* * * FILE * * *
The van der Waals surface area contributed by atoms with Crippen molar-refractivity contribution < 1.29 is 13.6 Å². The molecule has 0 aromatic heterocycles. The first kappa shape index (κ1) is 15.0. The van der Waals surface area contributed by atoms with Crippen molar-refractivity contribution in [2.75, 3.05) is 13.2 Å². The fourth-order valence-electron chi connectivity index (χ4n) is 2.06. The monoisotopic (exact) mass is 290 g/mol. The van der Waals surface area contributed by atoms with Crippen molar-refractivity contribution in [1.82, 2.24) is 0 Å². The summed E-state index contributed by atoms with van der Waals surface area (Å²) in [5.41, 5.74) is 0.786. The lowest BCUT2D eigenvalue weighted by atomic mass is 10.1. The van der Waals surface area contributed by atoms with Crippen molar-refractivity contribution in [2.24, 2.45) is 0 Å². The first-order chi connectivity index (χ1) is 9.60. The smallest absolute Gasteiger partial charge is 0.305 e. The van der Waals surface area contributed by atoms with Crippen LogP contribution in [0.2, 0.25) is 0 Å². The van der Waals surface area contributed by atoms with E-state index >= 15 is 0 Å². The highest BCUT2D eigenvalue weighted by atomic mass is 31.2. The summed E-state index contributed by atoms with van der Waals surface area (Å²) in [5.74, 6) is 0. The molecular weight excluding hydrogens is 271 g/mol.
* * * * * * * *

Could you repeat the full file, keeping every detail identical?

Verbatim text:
The van der Waals surface area contributed by atoms with Crippen molar-refractivity contribution < 1.29 is 13.6 Å². The molecule has 0 aromatic heterocycles. The first kappa shape index (κ1) is 15.0. The van der Waals surface area contributed by atoms with Crippen molar-refractivity contribution in [2.75, 3.05) is 13.2 Å². The fourth-order valence-electron chi connectivity index (χ4n) is 2.06. The monoisotopic (exact) mass is 290 g/mol. The van der Waals surface area contributed by atoms with Crippen molar-refractivity contribution in [1.82, 2.24) is 0 Å². The summed E-state index contributed by atoms with van der Waals surface area (Å²) in [5.41, 5.74) is 0.786. The lowest BCUT2D eigenvalue weighted by atomic mass is 10.1. The van der Waals surface area contributed by atoms with Crippen molar-refractivity contribution in [2.24, 2.45) is 0 Å². The first-order chi connectivity index (χ1) is 9.60. The smallest absolute Gasteiger partial charge is 0.305 e. The van der Waals surface area contributed by atoms with Crippen LogP contribution in [0.2, 0.25) is 0 Å². The van der Waals surface area contributed by atoms with E-state index >= 15 is 0 Å². The highest BCUT2D eigenvalue weighted by atomic mass is 31.2. The summed E-state index contributed by atoms with van der Waals surface area (Å²) in [5.74, 6) is 0. The molecular weight excluding hydrogens is 271 g/mol.